Alexandra Rankin Macgill, the author of the report, suggests that “The fact that the biggest increase has been in the number of parents who think the internet has no effect on their children suggests that parents are beginning to have a more nuanced view of the internet.“ She continues, “It is a grey technology that can be helpful or harmful depending on how you use it.“ This is from the PEW Press Release for the study.
I wonder, though, — and this is just me wondering — if maybe the opposite might be true. That in 2004, we felt that we understood the Internet as a rich source of content. Some was good and some was bad, but it was a place to go to find answers. Today, however, our children seem to be spending more time interacting in their social networks, and, in my opinion, discovering and even inventing new ways to learn through those interactions. But we don’t understand this.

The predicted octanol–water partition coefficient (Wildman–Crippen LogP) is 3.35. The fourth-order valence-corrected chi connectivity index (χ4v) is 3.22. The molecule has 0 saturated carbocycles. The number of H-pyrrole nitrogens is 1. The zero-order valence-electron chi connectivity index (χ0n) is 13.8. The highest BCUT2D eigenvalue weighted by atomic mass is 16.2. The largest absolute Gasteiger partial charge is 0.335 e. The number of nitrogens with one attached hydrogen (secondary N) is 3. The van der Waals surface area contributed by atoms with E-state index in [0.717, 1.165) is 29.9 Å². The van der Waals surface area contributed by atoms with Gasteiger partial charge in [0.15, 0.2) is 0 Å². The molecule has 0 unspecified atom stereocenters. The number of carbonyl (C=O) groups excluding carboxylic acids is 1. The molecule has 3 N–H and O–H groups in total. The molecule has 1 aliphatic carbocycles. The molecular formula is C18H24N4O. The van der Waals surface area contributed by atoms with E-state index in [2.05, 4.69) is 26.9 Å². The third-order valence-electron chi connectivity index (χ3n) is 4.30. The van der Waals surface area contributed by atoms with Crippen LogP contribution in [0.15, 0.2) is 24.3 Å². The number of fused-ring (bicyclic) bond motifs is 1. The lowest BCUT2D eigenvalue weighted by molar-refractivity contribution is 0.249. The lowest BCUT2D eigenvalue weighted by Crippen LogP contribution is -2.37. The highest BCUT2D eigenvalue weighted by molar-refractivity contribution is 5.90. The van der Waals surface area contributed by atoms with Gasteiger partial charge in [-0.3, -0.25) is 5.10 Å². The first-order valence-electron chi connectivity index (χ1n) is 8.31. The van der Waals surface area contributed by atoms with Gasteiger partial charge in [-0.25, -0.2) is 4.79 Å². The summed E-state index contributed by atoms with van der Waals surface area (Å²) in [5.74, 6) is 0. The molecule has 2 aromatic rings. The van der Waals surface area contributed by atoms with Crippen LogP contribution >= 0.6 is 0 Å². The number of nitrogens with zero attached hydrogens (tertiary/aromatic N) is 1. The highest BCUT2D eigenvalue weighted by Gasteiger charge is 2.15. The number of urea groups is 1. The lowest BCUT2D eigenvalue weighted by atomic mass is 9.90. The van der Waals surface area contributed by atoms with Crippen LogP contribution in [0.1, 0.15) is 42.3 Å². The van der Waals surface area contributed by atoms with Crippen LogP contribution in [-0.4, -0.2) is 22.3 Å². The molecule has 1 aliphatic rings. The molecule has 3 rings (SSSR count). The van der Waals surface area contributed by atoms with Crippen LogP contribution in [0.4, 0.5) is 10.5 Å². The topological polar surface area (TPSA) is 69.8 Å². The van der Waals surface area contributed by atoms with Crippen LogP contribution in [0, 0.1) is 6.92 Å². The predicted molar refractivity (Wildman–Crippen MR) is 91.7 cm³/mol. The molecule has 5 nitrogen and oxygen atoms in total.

What do you think?
I look forward to reading the rest of the report…
Yesterday, I described how residents of San Diego County, who utilized the North County Times’ online discussion tools to call for and deliver needed news about conditions in their neighborhoods. It was a different kind of journalism that emerged out of a traditional journalism. It was resourceful and ruthless learning.
Another example occurs to me. I’ve written several times about using a chat program during my workshops and speeches to facilitate backchannel discussions among participants and audiences. This has worked remarkably well. One exception, however, occurred when three (one in particular) people monopolized the conversation with junk talk. Several members of the audience attempted to engage in conversations related to the presentation, but the effect of the abusers was a denial of access.
|When I found this photo on Flickr, I considered changing the title of this blog to Resourceful, Ruthless, and Risky.|